Vendors blast bill that would ban plastic and foam plates
HONOLULU (HawaiiNewsNow) - Owners of Simply Ono lunchwagon estimate they make about three cents on the dollar for plate lunches. It's a razor thin profit margin compared to the fifteen cents per plate they expect to pay if forced to switch to biodegradable food containers.
"When government starts telling me that I have to start giving up some of my profit to put into somebody else's pocket, that's when it becomes an issue," Harris Sukita said.
City Councilman Stanley Chang is behind a bill to ban styrofoam food containers for environmental reasons.
"It's one of the leading sources of marine debris. It does not decompose within our lifetimes. And styrene, which is a main component in it, is a known carcinogen," he said.
But the bill's opponents insist most containers are burned at HPOWER and don't go to the landfill.
Jennifer Hino sells her specialty deserts in clear plastic containers. She said biodegradable containers would cover up her eye-catching creations.
"We're trying to make an appealing display and display it attractively in a nice clear package. I understand it's not the most environmentally friendly packaging, but it sells," she said.
The bill got a hearing before the Council's Public Works committee. One supporter of biodegradable containers told the panel the ban could be good for Hawaii's economy.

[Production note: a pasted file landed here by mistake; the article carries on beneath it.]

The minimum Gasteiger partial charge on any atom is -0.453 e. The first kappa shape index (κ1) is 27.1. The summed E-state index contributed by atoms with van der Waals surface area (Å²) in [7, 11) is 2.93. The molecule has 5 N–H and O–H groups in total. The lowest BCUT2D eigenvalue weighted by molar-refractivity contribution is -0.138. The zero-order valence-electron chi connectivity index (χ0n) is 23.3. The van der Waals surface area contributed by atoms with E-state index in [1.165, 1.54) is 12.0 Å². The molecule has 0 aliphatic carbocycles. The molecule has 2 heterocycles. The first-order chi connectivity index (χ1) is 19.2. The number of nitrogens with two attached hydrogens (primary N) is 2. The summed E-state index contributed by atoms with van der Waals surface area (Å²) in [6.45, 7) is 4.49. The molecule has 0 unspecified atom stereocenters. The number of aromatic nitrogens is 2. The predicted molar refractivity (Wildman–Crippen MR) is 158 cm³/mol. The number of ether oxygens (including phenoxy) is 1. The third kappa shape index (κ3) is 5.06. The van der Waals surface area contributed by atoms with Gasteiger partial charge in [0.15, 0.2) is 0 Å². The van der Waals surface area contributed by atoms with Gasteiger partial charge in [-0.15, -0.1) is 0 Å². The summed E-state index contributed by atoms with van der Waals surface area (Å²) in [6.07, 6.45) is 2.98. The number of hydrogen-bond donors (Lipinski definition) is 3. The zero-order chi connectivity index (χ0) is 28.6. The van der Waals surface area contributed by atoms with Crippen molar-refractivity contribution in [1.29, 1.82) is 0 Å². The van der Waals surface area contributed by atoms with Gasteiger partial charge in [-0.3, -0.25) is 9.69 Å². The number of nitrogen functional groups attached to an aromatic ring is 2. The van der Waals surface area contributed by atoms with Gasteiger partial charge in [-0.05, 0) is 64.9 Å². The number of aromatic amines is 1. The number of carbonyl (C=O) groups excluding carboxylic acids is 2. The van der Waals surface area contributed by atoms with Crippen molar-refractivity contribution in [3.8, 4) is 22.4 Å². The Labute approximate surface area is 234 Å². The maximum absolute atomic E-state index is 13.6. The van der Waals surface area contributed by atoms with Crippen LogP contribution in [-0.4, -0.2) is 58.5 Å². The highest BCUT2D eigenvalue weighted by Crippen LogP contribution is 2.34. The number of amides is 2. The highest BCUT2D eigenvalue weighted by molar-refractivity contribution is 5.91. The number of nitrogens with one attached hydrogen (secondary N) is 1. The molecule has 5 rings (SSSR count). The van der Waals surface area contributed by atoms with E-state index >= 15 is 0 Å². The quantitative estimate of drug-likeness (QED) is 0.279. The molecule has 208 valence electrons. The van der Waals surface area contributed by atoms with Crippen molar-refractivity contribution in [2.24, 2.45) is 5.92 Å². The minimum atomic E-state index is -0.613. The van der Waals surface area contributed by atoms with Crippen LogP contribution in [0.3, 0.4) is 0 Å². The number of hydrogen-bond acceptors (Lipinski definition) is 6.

"We could have a whole new industry, not just compostable food containers. It could be packaging, It could be boxes. It could be any number of different things," said Ariz Patz of World Centric, a company that sells biodegradable and compostable food packaging products.
Simply Ono's eatery at the University of Hawaii at Manoa uses compostable containers because of a UH rule. Sukita doesn't want a similar law on containers in his lunchwagon. He said it would raise his cost and eventually his prices.
"We can't keep on biting the bullet," he said. "It's either going to be service, food quality, or employees that we're going to have to cut back on."
The hearing was the first on the bill.
"We've received a petition containing over 2,400 signatures supporting this measure," Chang said.
The committee voted to defer the measure for future study.
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